International rugby league will be "rebooted" with key rules – including the first trial of a 20/40 kick – to be introduced at October's World 9s tournament.
NRL CEO Todd Greenberg was joined by a host of the game's entertainers on Monday as the "festival of rugby league" returns for the first time in 22 years across October 18-19 at Parramatta's Bankwest Stadium.
As well as the traditional 40/20 kicks that are rewarded with an attacking scrum feed, teams will be able to reap the same result with a long kick from inside their own 20-metre line if it bounces out beyond their opponent's 40.
The notion was first raised at last November's NRL competition committee meeting and could potentially be introduced to the NRL proper if received well at the 9s tournament.
If the 20-40 rule is something that really takes hold; players enjoy it, fans enjoy it and it's easy to officiate then I think we'd look at it for sure," Greenberg said in Parramatta.
"It's something I'm sure the competition committee could look at. I think it's got a particular variable here for Nines footy. The concept is if you're pinned in your own 20 and you've got the ability to take a risk, you get a significant reward.
"It will be interesting to see how much of it is utilised and the preparedness of the players to take those risks."
As well as the new 20/40 rule, teams will be able to score five-point tries in the "bonus zone" under the posts, with 25-second shot clocks and golden tries to decide drawn games also on the agenda.
The rule changes were announced along with the groups for both women's and men's competitions on Monday.
Heavyweights Australia and New Zealand have been drawn together in Group A of the men's tournament, while England leads Group B with Pacific Nations Tonga, Fiji and Samoa heading up Group C.
The two highest-placed sides of Group A will progress to the tournament's semi-finals, where they will face the winners of groups B and C.
The women's final will be contested by the two highest placed sides following the group stage contest by Australia, New Zealand, England and Papua New Guinea.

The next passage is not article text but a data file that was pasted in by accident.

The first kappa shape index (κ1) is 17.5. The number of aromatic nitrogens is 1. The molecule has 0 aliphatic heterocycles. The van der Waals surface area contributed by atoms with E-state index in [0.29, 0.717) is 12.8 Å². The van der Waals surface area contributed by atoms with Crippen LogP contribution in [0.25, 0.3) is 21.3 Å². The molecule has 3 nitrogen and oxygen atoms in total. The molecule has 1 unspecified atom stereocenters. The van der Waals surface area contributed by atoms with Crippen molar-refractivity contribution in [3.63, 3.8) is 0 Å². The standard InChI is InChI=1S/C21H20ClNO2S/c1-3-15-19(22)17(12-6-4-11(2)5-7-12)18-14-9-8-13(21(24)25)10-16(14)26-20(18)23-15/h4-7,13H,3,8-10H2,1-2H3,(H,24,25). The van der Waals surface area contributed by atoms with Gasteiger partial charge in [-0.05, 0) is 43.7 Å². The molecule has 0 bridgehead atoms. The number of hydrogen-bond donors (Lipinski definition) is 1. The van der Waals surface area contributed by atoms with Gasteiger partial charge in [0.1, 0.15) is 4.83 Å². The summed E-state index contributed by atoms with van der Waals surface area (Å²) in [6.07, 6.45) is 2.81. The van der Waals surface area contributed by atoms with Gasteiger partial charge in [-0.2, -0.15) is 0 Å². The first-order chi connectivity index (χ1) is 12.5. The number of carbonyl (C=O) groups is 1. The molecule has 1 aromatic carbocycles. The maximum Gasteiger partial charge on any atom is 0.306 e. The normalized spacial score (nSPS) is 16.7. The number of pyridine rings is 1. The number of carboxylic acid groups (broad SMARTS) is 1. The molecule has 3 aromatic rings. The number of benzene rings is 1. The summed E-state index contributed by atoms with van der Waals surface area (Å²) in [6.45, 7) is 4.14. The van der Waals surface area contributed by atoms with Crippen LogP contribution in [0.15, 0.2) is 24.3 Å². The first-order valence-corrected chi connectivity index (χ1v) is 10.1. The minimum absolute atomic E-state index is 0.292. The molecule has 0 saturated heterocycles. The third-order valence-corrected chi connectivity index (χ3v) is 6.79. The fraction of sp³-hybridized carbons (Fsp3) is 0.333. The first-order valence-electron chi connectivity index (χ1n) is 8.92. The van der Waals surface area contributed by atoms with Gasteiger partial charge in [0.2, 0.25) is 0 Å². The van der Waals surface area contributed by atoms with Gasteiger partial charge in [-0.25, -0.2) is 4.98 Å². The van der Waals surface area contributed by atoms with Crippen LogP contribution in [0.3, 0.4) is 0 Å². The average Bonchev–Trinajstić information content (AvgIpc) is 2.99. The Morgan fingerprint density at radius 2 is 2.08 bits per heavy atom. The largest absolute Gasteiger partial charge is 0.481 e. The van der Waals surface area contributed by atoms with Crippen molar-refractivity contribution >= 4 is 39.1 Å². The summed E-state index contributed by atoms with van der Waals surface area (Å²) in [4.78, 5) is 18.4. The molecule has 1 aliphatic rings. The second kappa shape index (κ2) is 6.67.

How the inaugural Rugby League World Cup 9s will work
With the likes of Josh Addo-Carr, Kalyn Ponga (Australia), Roger Tuivasa-Sheck (New Zealand) and Anthony Milford (Samoa) potential starters, Greenberg hailed the tournament as a new format to showcase the best of the international game.
"The World Cup Nines will feature the most exciting players to watch in the game, representing their nations and their cultures," Greenberg said.
"It will be a festival of rugby league and the fast-paced, frenetic nature of Nines will be fantastic to watch.
"This is rugby league rebooted – a unique and exciting way to showcase our wonderful athletes."
The NSW Government has secured the tournament's return for 2019 with the last edition held back in 1997 under the Super League banner.
NSW Minister for Sport John Sidoti dubbed Bankwest Stadium as the perfect venue for the post-season tournament with a strong supporter turnout predicted.
"What a moment for Bankwest Stadium to host this world-first event, and we expect more than 50,000 fans will be on the ground to enjoy it," Sidoti said.
Two-day passes for the event go on sale Monday for club members with the general public able to purchase them from Wednesday.
World Cup 9s launch
Key rules for World 9s
- A Bonus Zone, giving teams the chance for a five-point try, will be included
- A 20-40 rule, in addition to the 40-20
- A 25-second shot clock on drop-kicked conversions
- Golden Try in the event of a match drawn after regulation time.
Be there for all the action of the Downer Rugby League World Cup 9s Sydney 2019: NRL Tickets